PEPPERELL– This spring, students from the North Middlesex Regional High School advanced chamber choir will get a one-in-a-lifetime experience that most choral groups could only dream of: They will be performing in an hour-long concert in front of the United Nations. To help cover the costs of the trip to New York, the choral group will be hosting a variety of fundraisers, including a variety show on Jan. 31. Among other locations, McDonald’s and Bailey’s Bar and Grille in Townsend have also both offered their venues for additional fundraisers, said choral teacher Michelle Blake.
Blake received the call that her students had been selected for the prestigious concert a few days before the winter vacation.
“It kind of rejuvenated me for what I do every day,” said Blake.
To compound the exclusivity of the performance, the UN is slated to begin construction one week after the March 15 concert and will be closed to most of the public for the nest two years.
“Any other high school group that comes in the next two years, they’re not going to have the opportunity,” she said. “I had to grab it or say oh well.”
The application process for the performance was complicated. After calling about the opportunity and describing the school’s program and the various titles and rankings they had won in competition, Blake made a preliminary list and submitted a lengthy application.
“They were very pointed questions, not just a vague, ‘Why do you want to perform at the UN?’ but more like, ‘What is it that makes you different than any other high school group?'” said Blake. “I really had to think about it.”
The answer Blake came up with was this: “I’m not just a choir director, I’m a teacher.”
Meaning, she said, that with each piece of music she teaches her students, it wasn’t just about learning the lyrics or the melody. She teaches about the composer, the style of music and the country of origin. Some pieces she teaches in foreign languages.
“The fact that these are academic classes (as opposed to extracurricular activities) really gives our program validity,” she said.
Music, as opposed to other courses, combines several educational aspects, from math and science to history and language.
“That’s why I really get fired up about what I do. Everything the kids do is based on those subjects. A lot of subjects can’t say that but music does all of that,” said Blake.
By the end of the application, Blake had written an entire paper on the school’s choral program, and it paid off with an hour-long concert from 1 to 2 p.m.
“An hour of choral music is a lot of music. Band music can be six to 25 minutes per piece. Choral music is usually between two and six minutes a piece,” said Blake.
Because there is not enough room for all 55 of Blake’s students to be able to perform in the building, it was narrowed down to the 25 students in the advanced class. Each piece will be performed a capella or with a single percussion instrument; the cost to use a single extension cord for electronic instruments in the UN is $150.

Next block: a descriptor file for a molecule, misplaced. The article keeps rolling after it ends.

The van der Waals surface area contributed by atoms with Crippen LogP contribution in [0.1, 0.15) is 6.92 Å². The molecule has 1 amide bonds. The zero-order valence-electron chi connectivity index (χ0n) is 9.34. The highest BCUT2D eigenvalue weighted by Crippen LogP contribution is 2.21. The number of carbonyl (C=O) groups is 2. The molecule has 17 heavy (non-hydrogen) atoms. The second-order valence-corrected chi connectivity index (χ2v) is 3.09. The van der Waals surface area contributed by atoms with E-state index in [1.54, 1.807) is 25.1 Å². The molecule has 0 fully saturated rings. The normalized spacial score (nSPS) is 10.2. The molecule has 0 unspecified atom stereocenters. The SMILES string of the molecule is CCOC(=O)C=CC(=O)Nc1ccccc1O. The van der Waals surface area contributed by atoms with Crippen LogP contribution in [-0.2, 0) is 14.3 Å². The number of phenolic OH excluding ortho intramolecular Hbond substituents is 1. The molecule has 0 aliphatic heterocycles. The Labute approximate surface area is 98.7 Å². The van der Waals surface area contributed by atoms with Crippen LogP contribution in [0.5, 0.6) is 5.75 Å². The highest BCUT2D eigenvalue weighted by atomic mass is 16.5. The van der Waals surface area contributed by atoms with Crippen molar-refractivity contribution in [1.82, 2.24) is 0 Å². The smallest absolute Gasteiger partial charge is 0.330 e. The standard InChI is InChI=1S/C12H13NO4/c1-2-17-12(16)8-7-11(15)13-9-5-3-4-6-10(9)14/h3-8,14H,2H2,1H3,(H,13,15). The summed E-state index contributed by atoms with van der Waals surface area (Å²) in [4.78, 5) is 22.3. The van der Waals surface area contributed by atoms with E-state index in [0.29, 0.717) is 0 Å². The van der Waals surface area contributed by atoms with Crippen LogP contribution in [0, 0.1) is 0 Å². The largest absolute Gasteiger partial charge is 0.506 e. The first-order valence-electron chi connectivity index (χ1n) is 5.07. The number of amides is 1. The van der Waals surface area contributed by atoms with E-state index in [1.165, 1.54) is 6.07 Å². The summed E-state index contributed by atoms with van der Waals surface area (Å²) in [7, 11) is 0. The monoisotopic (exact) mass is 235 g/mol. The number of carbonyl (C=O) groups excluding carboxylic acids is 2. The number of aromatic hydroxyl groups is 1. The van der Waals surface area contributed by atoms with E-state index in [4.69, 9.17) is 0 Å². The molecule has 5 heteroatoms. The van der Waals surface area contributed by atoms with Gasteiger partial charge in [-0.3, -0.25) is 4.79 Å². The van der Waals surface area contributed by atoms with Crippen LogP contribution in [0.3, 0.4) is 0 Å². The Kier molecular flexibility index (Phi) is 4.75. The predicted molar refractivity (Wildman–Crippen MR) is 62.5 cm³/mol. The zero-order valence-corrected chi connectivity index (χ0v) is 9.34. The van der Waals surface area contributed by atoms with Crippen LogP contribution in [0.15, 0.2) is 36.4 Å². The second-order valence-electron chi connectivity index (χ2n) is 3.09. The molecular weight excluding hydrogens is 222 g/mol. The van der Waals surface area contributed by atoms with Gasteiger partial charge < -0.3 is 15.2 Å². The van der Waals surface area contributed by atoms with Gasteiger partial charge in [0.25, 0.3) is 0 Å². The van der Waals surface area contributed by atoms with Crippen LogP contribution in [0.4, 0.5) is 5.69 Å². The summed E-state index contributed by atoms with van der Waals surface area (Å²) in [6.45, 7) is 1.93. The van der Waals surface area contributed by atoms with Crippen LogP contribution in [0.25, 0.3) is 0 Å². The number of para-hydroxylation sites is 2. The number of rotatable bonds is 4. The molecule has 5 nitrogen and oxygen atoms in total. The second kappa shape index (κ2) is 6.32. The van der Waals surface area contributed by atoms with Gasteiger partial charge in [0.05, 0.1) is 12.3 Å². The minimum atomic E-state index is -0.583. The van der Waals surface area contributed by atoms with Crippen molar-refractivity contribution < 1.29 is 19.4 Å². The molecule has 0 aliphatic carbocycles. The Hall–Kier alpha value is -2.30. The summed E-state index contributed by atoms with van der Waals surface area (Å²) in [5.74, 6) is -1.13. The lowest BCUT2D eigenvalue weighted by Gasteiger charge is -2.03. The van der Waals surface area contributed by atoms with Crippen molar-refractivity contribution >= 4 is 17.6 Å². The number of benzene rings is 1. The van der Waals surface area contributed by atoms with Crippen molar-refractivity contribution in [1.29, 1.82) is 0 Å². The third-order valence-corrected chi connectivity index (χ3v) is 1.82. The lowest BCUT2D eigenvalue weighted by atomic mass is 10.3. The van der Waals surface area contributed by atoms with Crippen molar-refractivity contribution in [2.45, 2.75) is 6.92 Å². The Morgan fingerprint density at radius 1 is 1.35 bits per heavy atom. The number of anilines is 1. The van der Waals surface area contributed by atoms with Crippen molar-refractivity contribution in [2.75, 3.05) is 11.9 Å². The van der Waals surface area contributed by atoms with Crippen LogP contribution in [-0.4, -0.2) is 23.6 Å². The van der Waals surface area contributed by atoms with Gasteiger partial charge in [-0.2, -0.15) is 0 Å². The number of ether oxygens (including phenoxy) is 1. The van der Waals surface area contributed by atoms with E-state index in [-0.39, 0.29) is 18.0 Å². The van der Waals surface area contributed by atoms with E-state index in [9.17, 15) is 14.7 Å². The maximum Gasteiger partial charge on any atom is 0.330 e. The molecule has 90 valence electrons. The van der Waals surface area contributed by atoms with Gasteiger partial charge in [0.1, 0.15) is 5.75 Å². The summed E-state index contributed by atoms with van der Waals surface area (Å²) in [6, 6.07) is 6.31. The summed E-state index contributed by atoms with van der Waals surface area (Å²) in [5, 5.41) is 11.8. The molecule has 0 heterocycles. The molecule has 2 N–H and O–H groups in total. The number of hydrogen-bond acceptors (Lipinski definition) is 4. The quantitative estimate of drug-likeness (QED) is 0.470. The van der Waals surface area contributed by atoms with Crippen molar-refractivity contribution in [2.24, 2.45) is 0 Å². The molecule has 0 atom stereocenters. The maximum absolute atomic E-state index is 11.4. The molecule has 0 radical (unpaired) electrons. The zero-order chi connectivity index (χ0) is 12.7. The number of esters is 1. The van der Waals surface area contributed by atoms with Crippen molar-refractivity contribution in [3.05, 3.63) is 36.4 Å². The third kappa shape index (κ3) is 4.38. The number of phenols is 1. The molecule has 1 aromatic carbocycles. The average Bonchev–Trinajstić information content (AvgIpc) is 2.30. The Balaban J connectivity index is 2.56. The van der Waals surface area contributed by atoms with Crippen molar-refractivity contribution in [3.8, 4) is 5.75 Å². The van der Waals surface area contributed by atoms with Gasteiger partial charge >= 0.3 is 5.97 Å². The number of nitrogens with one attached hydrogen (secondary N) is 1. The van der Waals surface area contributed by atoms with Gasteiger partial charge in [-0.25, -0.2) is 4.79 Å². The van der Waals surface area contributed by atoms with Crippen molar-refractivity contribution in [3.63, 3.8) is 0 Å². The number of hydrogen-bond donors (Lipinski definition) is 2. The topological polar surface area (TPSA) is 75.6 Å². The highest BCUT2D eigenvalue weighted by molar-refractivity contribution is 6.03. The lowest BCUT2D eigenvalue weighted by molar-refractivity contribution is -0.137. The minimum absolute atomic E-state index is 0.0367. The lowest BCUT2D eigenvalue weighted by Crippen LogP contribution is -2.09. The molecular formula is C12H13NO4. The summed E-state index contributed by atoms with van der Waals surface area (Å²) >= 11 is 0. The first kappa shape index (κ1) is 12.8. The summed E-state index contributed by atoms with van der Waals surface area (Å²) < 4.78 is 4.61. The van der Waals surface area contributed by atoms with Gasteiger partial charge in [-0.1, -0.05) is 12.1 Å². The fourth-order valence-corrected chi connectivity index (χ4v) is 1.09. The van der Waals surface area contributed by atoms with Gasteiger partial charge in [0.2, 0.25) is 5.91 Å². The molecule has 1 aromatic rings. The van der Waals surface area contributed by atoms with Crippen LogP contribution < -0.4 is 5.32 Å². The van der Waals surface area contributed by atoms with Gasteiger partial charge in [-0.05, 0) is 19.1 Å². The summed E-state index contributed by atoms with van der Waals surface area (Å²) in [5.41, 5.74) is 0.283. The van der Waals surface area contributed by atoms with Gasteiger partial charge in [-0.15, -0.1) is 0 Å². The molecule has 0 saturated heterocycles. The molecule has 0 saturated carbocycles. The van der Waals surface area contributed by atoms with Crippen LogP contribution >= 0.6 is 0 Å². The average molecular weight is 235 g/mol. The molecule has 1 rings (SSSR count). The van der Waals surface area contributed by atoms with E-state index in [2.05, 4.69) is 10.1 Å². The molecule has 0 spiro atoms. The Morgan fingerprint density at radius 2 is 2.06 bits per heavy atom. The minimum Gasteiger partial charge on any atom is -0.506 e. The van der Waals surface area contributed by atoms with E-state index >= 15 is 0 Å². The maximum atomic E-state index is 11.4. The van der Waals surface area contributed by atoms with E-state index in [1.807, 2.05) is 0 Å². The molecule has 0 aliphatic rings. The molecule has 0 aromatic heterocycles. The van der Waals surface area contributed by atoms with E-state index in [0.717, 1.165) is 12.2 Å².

The concert is just one agenda item on a trip that would be thrilling for any aspiring vocalist. During the trip to New York from March 14 to 17, the entire choral group will be performing at the WorldStrides Heritage Music Festival, which will include an award ceremony dinner cruise around Manhattan. The group will also be participating in a Broadway workshop, where they will get to see a show as well as meet with the directors, choreographers and actors. In the eight years that Blake has been teaching at the school, it is the first time the choral group will be participating in WorldStrides.
“This year, I wanted to spice it up a little bit,” she said. “I wanted to find out what I could do for them. These kids have jobs, lives, school. They participate in sports and community service projects. They do so much. I thought what can I do for them since they’re doing all of this?”
The group is using the trip as an opportunity to get feedback on their competition material. For the past six years, the chorus has been participating in the Massachusetts Instrumental and Choral Conductors Association’s annual music festival and competition.
“We can apply that feedback to MICCA and become a stronger, better program,” said Blake.
MICCA is judged by three national adjudicators in the field; the competition is based on national frameworks and standards. Participants may be awarded with a bronze, silver or gold awards.
“If you get bronze, that’s good. Silver is excellent. Then the gold level, which very few groups ever receive, is outstanding or superior. If you get silver it means you put in a lot of hard work. To get gold is nearly impossible,” said Blake.
For the last two years, the North Middlesex advanced women’s choir has received gold awards. They have also performed at Symphony Hall in Boston twice.
“It’s amazing to me. I’m so blown away,” said Blake. “We’re really becoming known as a program other people want to try to be like. We set a high bar and the kids meet it.”